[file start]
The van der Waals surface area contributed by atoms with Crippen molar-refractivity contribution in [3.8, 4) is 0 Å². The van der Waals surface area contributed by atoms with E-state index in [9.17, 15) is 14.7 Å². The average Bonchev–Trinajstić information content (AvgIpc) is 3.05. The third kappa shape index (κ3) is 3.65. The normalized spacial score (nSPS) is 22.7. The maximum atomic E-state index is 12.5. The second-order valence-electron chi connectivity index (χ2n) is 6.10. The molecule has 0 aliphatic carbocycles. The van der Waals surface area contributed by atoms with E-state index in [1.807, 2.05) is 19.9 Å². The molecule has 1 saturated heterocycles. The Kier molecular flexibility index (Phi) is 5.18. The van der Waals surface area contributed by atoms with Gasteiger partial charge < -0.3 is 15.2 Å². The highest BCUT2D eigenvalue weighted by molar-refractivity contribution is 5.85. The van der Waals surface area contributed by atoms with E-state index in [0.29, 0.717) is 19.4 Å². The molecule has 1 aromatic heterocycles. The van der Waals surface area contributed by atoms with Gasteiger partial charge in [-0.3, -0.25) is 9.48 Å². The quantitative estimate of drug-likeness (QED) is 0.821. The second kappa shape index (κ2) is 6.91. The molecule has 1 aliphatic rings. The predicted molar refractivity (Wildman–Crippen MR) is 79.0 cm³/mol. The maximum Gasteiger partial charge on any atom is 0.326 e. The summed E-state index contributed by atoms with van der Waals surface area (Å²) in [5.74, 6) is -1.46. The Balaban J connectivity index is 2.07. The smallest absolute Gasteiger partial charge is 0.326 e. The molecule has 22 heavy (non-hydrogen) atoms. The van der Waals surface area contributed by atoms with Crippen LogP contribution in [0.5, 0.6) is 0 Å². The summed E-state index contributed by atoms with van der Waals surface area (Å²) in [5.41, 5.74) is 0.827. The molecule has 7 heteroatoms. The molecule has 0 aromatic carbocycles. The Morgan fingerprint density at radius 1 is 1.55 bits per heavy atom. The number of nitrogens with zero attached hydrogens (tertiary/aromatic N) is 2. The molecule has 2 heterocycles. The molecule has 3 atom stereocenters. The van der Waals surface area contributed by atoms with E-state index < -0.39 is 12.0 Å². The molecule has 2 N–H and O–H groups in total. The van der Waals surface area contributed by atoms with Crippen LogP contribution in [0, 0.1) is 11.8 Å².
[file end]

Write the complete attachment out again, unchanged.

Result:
The van der Waals surface area contributed by atoms with Crippen molar-refractivity contribution in [3.8, 4) is 0 Å². The van der Waals surface area contributed by atoms with E-state index in [9.17, 15) is 14.7 Å². The average Bonchev–Trinajstić information content (AvgIpc) is 3.05. The third kappa shape index (κ3) is 3.65. The normalized spacial score (nSPS) is 22.7. The maximum atomic E-state index is 12.5. The second-order valence-electron chi connectivity index (χ2n) is 6.10. The molecule has 0 aliphatic carbocycles. The van der Waals surface area contributed by atoms with E-state index in [1.807, 2.05) is 19.9 Å². The molecule has 1 saturated heterocycles. The Kier molecular flexibility index (Phi) is 5.18. The van der Waals surface area contributed by atoms with Gasteiger partial charge < -0.3 is 15.2 Å². The highest BCUT2D eigenvalue weighted by molar-refractivity contribution is 5.85. The van der Waals surface area contributed by atoms with E-state index in [0.29, 0.717) is 19.4 Å². The molecule has 1 aromatic heterocycles. The van der Waals surface area contributed by atoms with Gasteiger partial charge in [-0.3, -0.25) is 9.48 Å². The quantitative estimate of drug-likeness (QED) is 0.821. The second kappa shape index (κ2) is 6.91. The molecule has 1 aliphatic rings. The predicted molar refractivity (Wildman–Crippen MR) is 79.0 cm³/mol. The maximum Gasteiger partial charge on any atom is 0.326 e. The summed E-state index contributed by atoms with van der Waals surface area (Å²) in [5.74, 6) is -1.46. The Balaban J connectivity index is 2.07. The smallest absolute Gasteiger partial charge is 0.326 e. The molecule has 22 heavy (non-hydrogen) atoms. The van der Waals surface area contributed by atoms with Crippen LogP contribution in [0.5, 0.6) is 0 Å². The summed E-state index contributed by atoms with van der Waals surface area (Å²) in [5.41, 5.74) is 0.827. The molecule has 7 heteroatoms. The molecule has 0 aromatic carbocycles. The Morgan fingerprint density at radius 1 is 1.55 bits per heavy atom. The number of nitrogens with zero attached hydrogens (tertiary/aromatic N) is 2. The molecule has 2 heterocycles. The molecule has 3 atom stereocenters. The van der Waals surface area contributed by atoms with E-state index < -0.39 is 12.0 Å². The molecule has 2 N–H and O–H groups in total. The van der Waals surface area contributed by atoms with Crippen LogP contribution in [0, 0.1) is 11.8 Å².